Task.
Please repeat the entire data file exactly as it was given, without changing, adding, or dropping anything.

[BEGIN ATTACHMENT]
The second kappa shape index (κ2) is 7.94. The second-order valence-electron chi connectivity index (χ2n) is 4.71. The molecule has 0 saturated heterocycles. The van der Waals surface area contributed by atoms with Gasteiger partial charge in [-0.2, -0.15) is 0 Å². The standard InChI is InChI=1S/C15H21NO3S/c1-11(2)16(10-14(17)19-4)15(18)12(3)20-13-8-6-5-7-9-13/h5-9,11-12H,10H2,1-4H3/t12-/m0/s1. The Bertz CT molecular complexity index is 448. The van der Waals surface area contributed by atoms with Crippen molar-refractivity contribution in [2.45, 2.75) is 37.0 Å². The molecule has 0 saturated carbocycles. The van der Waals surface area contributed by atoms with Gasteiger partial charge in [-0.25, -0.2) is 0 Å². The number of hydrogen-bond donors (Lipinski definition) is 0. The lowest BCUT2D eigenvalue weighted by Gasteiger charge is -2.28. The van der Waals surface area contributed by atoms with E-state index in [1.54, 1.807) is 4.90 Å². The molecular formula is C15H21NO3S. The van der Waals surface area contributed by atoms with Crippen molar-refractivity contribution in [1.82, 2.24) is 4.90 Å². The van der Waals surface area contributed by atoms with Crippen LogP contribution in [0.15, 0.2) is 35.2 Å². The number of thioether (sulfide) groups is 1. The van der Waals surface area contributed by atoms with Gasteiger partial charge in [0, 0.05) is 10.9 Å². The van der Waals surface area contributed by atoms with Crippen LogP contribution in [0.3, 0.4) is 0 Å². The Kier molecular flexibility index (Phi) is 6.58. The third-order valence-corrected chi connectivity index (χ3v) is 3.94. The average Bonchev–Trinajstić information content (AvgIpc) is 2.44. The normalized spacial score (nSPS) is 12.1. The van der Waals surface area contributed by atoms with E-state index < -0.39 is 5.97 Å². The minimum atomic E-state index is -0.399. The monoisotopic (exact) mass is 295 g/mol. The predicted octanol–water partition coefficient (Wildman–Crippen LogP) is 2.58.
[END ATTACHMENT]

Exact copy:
The second kappa shape index (κ2) is 7.94. The second-order valence-electron chi connectivity index (χ2n) is 4.71. The molecule has 0 saturated heterocycles. The van der Waals surface area contributed by atoms with Gasteiger partial charge in [-0.2, -0.15) is 0 Å². The standard InChI is InChI=1S/C15H21NO3S/c1-11(2)16(10-14(17)19-4)15(18)12(3)20-13-8-6-5-7-9-13/h5-9,11-12H,10H2,1-4H3/t12-/m0/s1. The Bertz CT molecular complexity index is 448. The van der Waals surface area contributed by atoms with Crippen molar-refractivity contribution in [2.45, 2.75) is 37.0 Å². The molecule has 0 saturated carbocycles. The van der Waals surface area contributed by atoms with Gasteiger partial charge in [-0.25, -0.2) is 0 Å². The number of hydrogen-bond donors (Lipinski definition) is 0. The lowest BCUT2D eigenvalue weighted by Gasteiger charge is -2.28. The van der Waals surface area contributed by atoms with E-state index in [1.54, 1.807) is 4.90 Å². The molecular formula is C15H21NO3S. The van der Waals surface area contributed by atoms with Crippen molar-refractivity contribution in [1.82, 2.24) is 4.90 Å². The van der Waals surface area contributed by atoms with Crippen LogP contribution in [0.15, 0.2) is 35.2 Å². The number of thioether (sulfide) groups is 1. The van der Waals surface area contributed by atoms with Gasteiger partial charge in [0, 0.05) is 10.9 Å². The van der Waals surface area contributed by atoms with Crippen LogP contribution in [0.3, 0.4) is 0 Å². The Kier molecular flexibility index (Phi) is 6.58. The third-order valence-corrected chi connectivity index (χ3v) is 3.94. The average Bonchev–Trinajstić information content (AvgIpc) is 2.44. The normalized spacial score (nSPS) is 12.1. The van der Waals surface area contributed by atoms with E-state index < -0.39 is 5.97 Å². The minimum atomic E-state index is -0.399. The monoisotopic (exact) mass is 295 g/mol. The predicted octanol–water partition coefficient (Wildman–Crippen LogP) is 2.58.